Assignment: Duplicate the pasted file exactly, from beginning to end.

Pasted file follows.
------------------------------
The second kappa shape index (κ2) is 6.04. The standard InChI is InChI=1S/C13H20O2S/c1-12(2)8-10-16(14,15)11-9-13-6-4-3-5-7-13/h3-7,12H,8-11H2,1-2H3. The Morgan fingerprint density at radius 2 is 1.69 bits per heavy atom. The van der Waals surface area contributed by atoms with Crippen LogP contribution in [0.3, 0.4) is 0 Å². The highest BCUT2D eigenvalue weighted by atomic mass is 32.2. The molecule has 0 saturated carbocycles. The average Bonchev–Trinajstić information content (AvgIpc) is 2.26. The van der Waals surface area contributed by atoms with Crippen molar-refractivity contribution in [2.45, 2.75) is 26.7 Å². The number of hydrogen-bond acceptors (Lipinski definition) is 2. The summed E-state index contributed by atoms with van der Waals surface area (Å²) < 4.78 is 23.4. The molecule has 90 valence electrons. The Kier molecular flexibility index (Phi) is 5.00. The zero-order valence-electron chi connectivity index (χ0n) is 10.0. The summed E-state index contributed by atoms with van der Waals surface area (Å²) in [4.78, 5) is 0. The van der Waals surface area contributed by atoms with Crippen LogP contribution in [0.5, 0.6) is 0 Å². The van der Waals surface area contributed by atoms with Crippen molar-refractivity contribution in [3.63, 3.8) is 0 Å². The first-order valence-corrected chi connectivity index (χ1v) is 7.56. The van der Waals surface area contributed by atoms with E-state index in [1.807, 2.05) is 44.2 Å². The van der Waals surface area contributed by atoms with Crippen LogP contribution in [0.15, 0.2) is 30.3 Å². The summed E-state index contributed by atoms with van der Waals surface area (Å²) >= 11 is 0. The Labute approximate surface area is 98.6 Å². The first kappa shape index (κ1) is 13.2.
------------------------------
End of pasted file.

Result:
The second kappa shape index (κ2) is 6.04. The standard InChI is InChI=1S/C13H20O2S/c1-12(2)8-10-16(14,15)11-9-13-6-4-3-5-7-13/h3-7,12H,8-11H2,1-2H3. The Morgan fingerprint density at radius 2 is 1.69 bits per heavy atom. The van der Waals surface area contributed by atoms with Crippen LogP contribution in [0.3, 0.4) is 0 Å². The highest BCUT2D eigenvalue weighted by atomic mass is 32.2. The molecule has 0 saturated carbocycles. The average Bonchev–Trinajstić information content (AvgIpc) is 2.26. The van der Waals surface area contributed by atoms with Crippen molar-refractivity contribution in [2.45, 2.75) is 26.7 Å². The number of hydrogen-bond acceptors (Lipinski definition) is 2. The summed E-state index contributed by atoms with van der Waals surface area (Å²) < 4.78 is 23.4. The molecule has 90 valence electrons. The Kier molecular flexibility index (Phi) is 5.00. The zero-order valence-electron chi connectivity index (χ0n) is 10.0. The summed E-state index contributed by atoms with van der Waals surface area (Å²) in [4.78, 5) is 0. The van der Waals surface area contributed by atoms with Crippen LogP contribution in [0.5, 0.6) is 0 Å². The van der Waals surface area contributed by atoms with Crippen molar-refractivity contribution in [3.63, 3.8) is 0 Å². The first-order valence-corrected chi connectivity index (χ1v) is 7.56. The van der Waals surface area contributed by atoms with E-state index in [1.807, 2.05) is 44.2 Å². The van der Waals surface area contributed by atoms with Crippen LogP contribution in [0.15, 0.2) is 30.3 Å². The summed E-state index contributed by atoms with van der Waals surface area (Å²) >= 11 is 0. The Labute approximate surface area is 98.6 Å². The first kappa shape index (κ1) is 13.2.